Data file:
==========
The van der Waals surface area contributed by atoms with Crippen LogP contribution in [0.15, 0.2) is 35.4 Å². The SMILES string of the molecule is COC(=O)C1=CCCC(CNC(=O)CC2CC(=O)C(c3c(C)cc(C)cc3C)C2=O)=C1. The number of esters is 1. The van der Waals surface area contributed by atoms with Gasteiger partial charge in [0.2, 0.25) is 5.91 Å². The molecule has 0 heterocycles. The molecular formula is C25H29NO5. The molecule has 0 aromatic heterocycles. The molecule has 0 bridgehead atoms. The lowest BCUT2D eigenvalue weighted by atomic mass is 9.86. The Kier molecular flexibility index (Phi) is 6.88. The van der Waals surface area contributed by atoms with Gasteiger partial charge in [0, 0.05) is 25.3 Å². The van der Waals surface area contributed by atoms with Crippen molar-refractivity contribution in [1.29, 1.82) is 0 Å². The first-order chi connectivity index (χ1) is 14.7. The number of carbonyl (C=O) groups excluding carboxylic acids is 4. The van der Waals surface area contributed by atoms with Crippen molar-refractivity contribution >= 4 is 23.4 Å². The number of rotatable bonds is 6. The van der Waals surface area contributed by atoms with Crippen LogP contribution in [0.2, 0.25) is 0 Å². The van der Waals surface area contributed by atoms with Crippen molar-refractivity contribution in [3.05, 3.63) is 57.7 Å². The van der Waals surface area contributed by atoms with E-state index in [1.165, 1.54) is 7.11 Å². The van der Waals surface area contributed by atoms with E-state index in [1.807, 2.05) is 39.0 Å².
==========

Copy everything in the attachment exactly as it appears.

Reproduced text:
The van der Waals surface area contributed by atoms with Crippen LogP contribution in [0.15, 0.2) is 35.4 Å². The SMILES string of the molecule is COC(=O)C1=CCCC(CNC(=O)CC2CC(=O)C(c3c(C)cc(C)cc3C)C2=O)=C1. The number of esters is 1. The van der Waals surface area contributed by atoms with Gasteiger partial charge in [0.2, 0.25) is 5.91 Å². The molecule has 0 heterocycles. The molecular formula is C25H29NO5. The molecule has 0 aromatic heterocycles. The molecule has 0 bridgehead atoms. The lowest BCUT2D eigenvalue weighted by atomic mass is 9.86. The Kier molecular flexibility index (Phi) is 6.88. The van der Waals surface area contributed by atoms with Gasteiger partial charge in [0, 0.05) is 25.3 Å². The van der Waals surface area contributed by atoms with Crippen molar-refractivity contribution in [1.29, 1.82) is 0 Å². The first-order chi connectivity index (χ1) is 14.7. The number of carbonyl (C=O) groups excluding carboxylic acids is 4. The van der Waals surface area contributed by atoms with Crippen molar-refractivity contribution >= 4 is 23.4 Å². The number of rotatable bonds is 6. The van der Waals surface area contributed by atoms with Crippen LogP contribution in [0.2, 0.25) is 0 Å². The van der Waals surface area contributed by atoms with Crippen molar-refractivity contribution in [3.05, 3.63) is 57.7 Å². The van der Waals surface area contributed by atoms with E-state index in [1.165, 1.54) is 7.11 Å². The van der Waals surface area contributed by atoms with E-state index in [1.807, 2.05) is 39.0 Å².